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Jason-Ladder 12.33.29 PM

Farming in the Frigid

Posts Thursday, March 25th

When you close your eyes and think of a farm (and who doesn’t just close their eyes and think about farms?) we’d bet francs to fowl that the farm you see is set in a lush, green pasture. The sun is shining, the skies are blue, and there’s a big, red barn somewhere in the distance.

Are we wrong?

But farming, like just about anything but The Bachelor, exists in the real world. That means (avert your eyes and cover your ears, children) that idyllic farmscape you just dreamt up is a lot less predictable.

So what does turkey farming look like in the frigid winter months? That answer depends on what we start doing in October.

Winter and spring in Sonora, California, can come with their fair share of fluctuation. One day might be sun-soaked and warm, and the next might be cold and soaking wet. So a lot of our work around the farm come fall is to prepare for whatever mean ol’ mama nature might throw our way when she gets nasty.

When you’re raising birds without antibiotics (like every one of our birds is), temperature fluctuation poses a much higher risk to the health of the flock. A well-regulated barn is crucial. At Diestel Family Ranch, we take all sorts of steps to ensure that our birds stay happy and healthy all winter long.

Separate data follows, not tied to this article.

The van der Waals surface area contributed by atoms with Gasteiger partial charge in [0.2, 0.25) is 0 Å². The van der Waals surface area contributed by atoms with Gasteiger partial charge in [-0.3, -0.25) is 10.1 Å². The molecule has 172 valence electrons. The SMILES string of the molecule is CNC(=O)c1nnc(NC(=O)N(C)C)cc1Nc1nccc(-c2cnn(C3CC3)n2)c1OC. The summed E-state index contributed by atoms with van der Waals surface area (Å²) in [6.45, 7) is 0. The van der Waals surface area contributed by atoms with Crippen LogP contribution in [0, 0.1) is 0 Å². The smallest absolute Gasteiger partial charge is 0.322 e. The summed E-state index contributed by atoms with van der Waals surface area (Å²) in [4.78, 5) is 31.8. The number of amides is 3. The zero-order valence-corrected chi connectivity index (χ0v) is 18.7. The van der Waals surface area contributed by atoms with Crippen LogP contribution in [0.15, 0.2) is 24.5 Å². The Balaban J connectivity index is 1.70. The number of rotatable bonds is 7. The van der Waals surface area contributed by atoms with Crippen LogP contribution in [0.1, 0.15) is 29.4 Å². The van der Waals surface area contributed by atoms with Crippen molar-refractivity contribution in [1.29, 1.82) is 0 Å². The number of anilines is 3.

Some of those steps are simple, everyday things—like making sure that all of the roofing and siding is in good shape. Before the mercury starts to drop, we’re tightening screws and replacing metal sheeting where it’s needed to make sure that water stays where it’s supposed to be: outside of our barns.

Another of those steps is to make sure that the curtains that keep drafts from ripping through the barns are free from tears and holes. A few millimeters of fabric between our birds and the elements may not sound like much, but it makes a big difference. Why not just close in the barns? Because fresh air is crucial to our birds’ health and happiness.

Inside the barn, we’re taking great strides, too. Fans help to keep things moving, circulating cool air from the outdoors. Heaters provide heat when necessary, as well as helping to keep moisture down. Additionally, fresh pine shavings further help to control moisture (in addition to being plush AF). 

Together, all those steps in the fall (if only our FitBits could count ‘em…) help to ensure that our birds are healthy, happy, and hearty all winter long.

So what’s farming in winter? It’s a lot like living in winter: hunkering down, keeping cozy, and getting ready to live it up come springtime.